Welcome to week 224! The articles below caught my attention this week. Please note that what are intended to be relatively objective “briefs” are preceded by dashes (——–), whereas additional material or relatively subjective comments are preceded by asterisks (********). The links to articles preceded by [SR] require a subscription to be read in their entirety, although complete articles may frequently be found by an Internet title search.
Please see Resources to find a pdf of this issue, a cumulative pdf for issues 1-208, and a cumulative pdf for issues 209-present.
(24 July 2015): “India’s skin-whitening creams highlight a complex over darker complexions” (http://www.theguardian.com/world/2015/jul/24/dark-skin-india-prejudice-whitening)
********This article appeared in the print edition of The Guardian Weekly of 31 July 2015. It doesn’t lend itself well to the usual summary but it does suggest the valorization of skin color in India. It shows up in the film industry, in marriage ads, and in the market for skin-lightening creams, as well as in other places. According to Urvashi Butalia, co-founder of Kali for Women, “There are two factors driving this absurd mania . . . Firstly there’s the invasions, with the idea that the Aryans are superior to the Dravidians; secondly the caste system, the upper castes supposedly being fairer skinned than their lowlier fellows. India’s rulers have often been white, from the Aryans to British colonialists. A pale skin is associated with the exercise of power.” You can learn more about Kali for Women at: https://en.wikipedia.org/wiki/Kali_for_Women.
(30 July 2015): “A $15 Minimum Wage. But Why Just for Fast-Food Workers?” (http://www.nytimes.com/2015/07/29/upshot/a-15-minimum-wage-but-why-just-for-fast-food-workers.html)
——–“A proposed increase in the minimum wage in New York State will be substantial, but that’s really not what bothers some economists. It’s that the raise would apply only to fast-food workers, and only if they work for a chain with at least 30 locations. A wage increase applying to such a narrow segment of the economy is bound to have unintended consequences.” So-called “distortions” resulting from “sector- and firm-specific minimum wages” have led labor economist Lawrence Katz of Harvard University to favor minimum wages “that apply to all workers, both at the national level and especially in jurisdictions like New York.”
********Unintended consequences always exist except in “blackboard models,” i.e., worlds created by an analyst. That being said, one must recognize that unintended consequences may be adverse and beneficial, and not just adverse as is routinely assumed.
(30 July 2015): “Renewable Energy Powers Up Rural India” [SR](http://www.wsj.com/articles/renewable-energy-powers-up-rural-india-1438193488)
——–“Hoping to ride India’s cellphone revolution, some small Indian startups are trying to bring more reliable power to the country’s rural regions using mini electricity plants, powered by renewable alternative-energy sources such as solar, wind and biogas. . . . Omnigrid Micropower Co. has developed a business model where it sets up its small solar-power plants near cellular towers to guarantee reliable income from telecommunications companies before it starts serving villagers.” Companies like Omnigrid hope to repeat the success of cellular phone service. “Despite decades of government spending on phone lines, it wasn’t until private-sector cellular companies came along that hundreds of millions of Indians got their first phones.” This became possible by eliminating the need to build a costly network of wires. “Renewable energy could offer a similar solution for remote areas, because it is created and consumed in the same region and doesn’t require massive power plants and hundreds of kilometers of power lines.”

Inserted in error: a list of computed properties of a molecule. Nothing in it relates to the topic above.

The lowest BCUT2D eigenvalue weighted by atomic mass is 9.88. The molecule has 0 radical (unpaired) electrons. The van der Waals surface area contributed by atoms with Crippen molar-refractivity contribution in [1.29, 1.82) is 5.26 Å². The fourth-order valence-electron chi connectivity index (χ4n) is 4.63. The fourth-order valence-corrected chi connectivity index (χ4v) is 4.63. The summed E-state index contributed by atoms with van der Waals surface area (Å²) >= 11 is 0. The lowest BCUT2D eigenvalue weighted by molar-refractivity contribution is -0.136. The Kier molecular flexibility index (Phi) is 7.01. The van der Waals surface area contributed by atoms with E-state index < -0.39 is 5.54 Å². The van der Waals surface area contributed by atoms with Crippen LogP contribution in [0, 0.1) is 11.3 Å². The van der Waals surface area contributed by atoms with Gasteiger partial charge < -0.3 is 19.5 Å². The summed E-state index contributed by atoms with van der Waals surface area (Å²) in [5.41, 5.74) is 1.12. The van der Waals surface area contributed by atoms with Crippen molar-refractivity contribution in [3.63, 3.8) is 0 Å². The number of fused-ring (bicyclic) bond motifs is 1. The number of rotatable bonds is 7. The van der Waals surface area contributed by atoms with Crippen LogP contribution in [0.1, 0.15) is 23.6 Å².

********The connection between cell phones and renewable energy struck me as interesting, as did the similarity between phone systems and energy distribution. The situation in India, though, is different than in the U.S. as there are, typically, phone and energy distribution systems already in place, so there is the issue of how to deal with incumbents. This, of course, will be one of the big issues as the implications of President Obama’s recent energy initiatives (http://www.bbc.com/news/world-us-canada-33753067) are further explored and debated.
(31 July 2015): “Thirsty for Growth, Liquor Giant Taps African Market” [SR](http://www.wsj.com/articles/thirsty-for-growth-liquor-giant-taps-african-market-1438309801)
——-[Nairobi, Kenya.] “For 20 years, Leonard Odhiambo has run a thriving business off a dirt path in Kibera, the biggest slum in sub-Saharan Africa. He brews changa’a, a potent spirit made from molasses and mashed grain. A half-liter bottle sells for just over a dollar.” The spirit is illegal but his biggest concern these days is not the police but Diageo PLC, “the world’s largest spirits company,” which is “selling inexpensive liquor barely a hundred yards from his door. The cheapest, a whiskey called Jebel Gold, costs about 10 cents for a 30-milliter ‘tot’—about two-thirds of a shot.” Diageo is not alone: “International spirits companies are expanding across Africa, targeting even the poorest consumers with liquor made locally and sold at dirt-cheap prices. . . . The global spirits industry sees Africa as the final frontier—a potentially huge market that is largely untapped.” These companies have realized that “to compete effectively in Africa, they need to move down-market,” a new experience for some. According to Diageo, most of the sales of these brands “have been to drinkers moving out of the illicit market.”
********Interesting to see that a legal and presumably more standardized product is competing away customers from illegal and presumably less standardized product. One of the reasons for this is safety, as the article “Illegal local brew kills 19 in Kenya” attests (http://www.wsj.com/articles/thirsty-for-growth-liquor-giant-taps-african-market-1438309801).
(1 August 2015): “Fortune Global 500: 2015: (http://fortune.com/global500/)
********The 2015 Fortune Global 500 was just released and Walmart is at the top of the revenue list at $486 billion, followed by Sinopec Group, Royal Dutch Shell, China National Petroleum, and Exxon Mobil. As with the Fortune 500 list referenced on 15 June 2015, it is possible to filter the list by various criteria: industry, city, state, and sector. The three companies with headquarters in North Carolina that made the list are: Bank of America (80), Lowe’s (176), and Duke Energy (462). Connected with the 500 is a valuable graphic (showing the location of Global 500 revenues by region, country, and city. You can find it, with additional information, at: http://fortune.com/2015/07/23/global-500-east-growth/.